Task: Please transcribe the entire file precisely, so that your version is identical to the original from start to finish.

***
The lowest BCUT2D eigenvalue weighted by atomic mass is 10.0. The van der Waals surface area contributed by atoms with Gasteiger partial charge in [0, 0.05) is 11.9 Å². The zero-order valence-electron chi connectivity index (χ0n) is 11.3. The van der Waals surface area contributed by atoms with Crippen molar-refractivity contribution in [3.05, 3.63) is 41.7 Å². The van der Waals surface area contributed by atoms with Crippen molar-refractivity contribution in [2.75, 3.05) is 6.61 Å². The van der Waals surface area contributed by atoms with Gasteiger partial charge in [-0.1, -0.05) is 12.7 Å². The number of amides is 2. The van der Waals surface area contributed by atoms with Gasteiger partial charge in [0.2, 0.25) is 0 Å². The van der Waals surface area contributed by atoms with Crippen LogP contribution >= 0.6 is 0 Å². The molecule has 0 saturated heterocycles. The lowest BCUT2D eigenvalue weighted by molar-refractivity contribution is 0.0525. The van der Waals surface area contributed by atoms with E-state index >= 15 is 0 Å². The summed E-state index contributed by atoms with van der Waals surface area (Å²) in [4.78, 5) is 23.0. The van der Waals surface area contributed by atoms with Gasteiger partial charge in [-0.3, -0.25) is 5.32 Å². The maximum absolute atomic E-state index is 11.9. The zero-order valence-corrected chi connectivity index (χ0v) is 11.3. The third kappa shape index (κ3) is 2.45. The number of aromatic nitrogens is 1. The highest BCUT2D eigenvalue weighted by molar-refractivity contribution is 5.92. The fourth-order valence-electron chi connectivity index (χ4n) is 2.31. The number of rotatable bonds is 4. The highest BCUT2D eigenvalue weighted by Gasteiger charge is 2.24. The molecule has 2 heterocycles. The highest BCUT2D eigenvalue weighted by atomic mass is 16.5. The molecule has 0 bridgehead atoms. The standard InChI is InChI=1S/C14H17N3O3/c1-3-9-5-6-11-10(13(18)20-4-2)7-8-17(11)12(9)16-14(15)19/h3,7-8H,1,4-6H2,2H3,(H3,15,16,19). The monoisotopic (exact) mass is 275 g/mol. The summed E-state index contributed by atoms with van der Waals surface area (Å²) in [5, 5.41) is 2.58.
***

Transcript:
The lowest BCUT2D eigenvalue weighted by atomic mass is 10.0. The van der Waals surface area contributed by atoms with Gasteiger partial charge in [0, 0.05) is 11.9 Å². The zero-order valence-electron chi connectivity index (χ0n) is 11.3. The van der Waals surface area contributed by atoms with Crippen molar-refractivity contribution in [3.05, 3.63) is 41.7 Å². The van der Waals surface area contributed by atoms with Crippen molar-refractivity contribution in [2.75, 3.05) is 6.61 Å². The van der Waals surface area contributed by atoms with Gasteiger partial charge in [-0.1, -0.05) is 12.7 Å². The number of amides is 2. The van der Waals surface area contributed by atoms with Gasteiger partial charge in [0.2, 0.25) is 0 Å². The van der Waals surface area contributed by atoms with Crippen LogP contribution >= 0.6 is 0 Å². The molecule has 0 saturated heterocycles. The lowest BCUT2D eigenvalue weighted by molar-refractivity contribution is 0.0525. The van der Waals surface area contributed by atoms with E-state index >= 15 is 0 Å². The summed E-state index contributed by atoms with van der Waals surface area (Å²) in [4.78, 5) is 23.0. The van der Waals surface area contributed by atoms with Gasteiger partial charge in [-0.3, -0.25) is 5.32 Å². The maximum absolute atomic E-state index is 11.9. The zero-order valence-corrected chi connectivity index (χ0v) is 11.3. The third kappa shape index (κ3) is 2.45. The number of aromatic nitrogens is 1. The highest BCUT2D eigenvalue weighted by molar-refractivity contribution is 5.92. The fourth-order valence-electron chi connectivity index (χ4n) is 2.31. The number of rotatable bonds is 4. The highest BCUT2D eigenvalue weighted by Gasteiger charge is 2.24. The molecule has 2 heterocycles. The highest BCUT2D eigenvalue weighted by atomic mass is 16.5. The molecule has 0 bridgehead atoms. The standard InChI is InChI=1S/C14H17N3O3/c1-3-9-5-6-11-10(13(18)20-4-2)7-8-17(11)12(9)16-14(15)19/h3,7-8H,1,4-6H2,2H3,(H3,15,16,19). The monoisotopic (exact) mass is 275 g/mol. The summed E-state index contributed by atoms with van der Waals surface area (Å²) in [5, 5.41) is 2.58.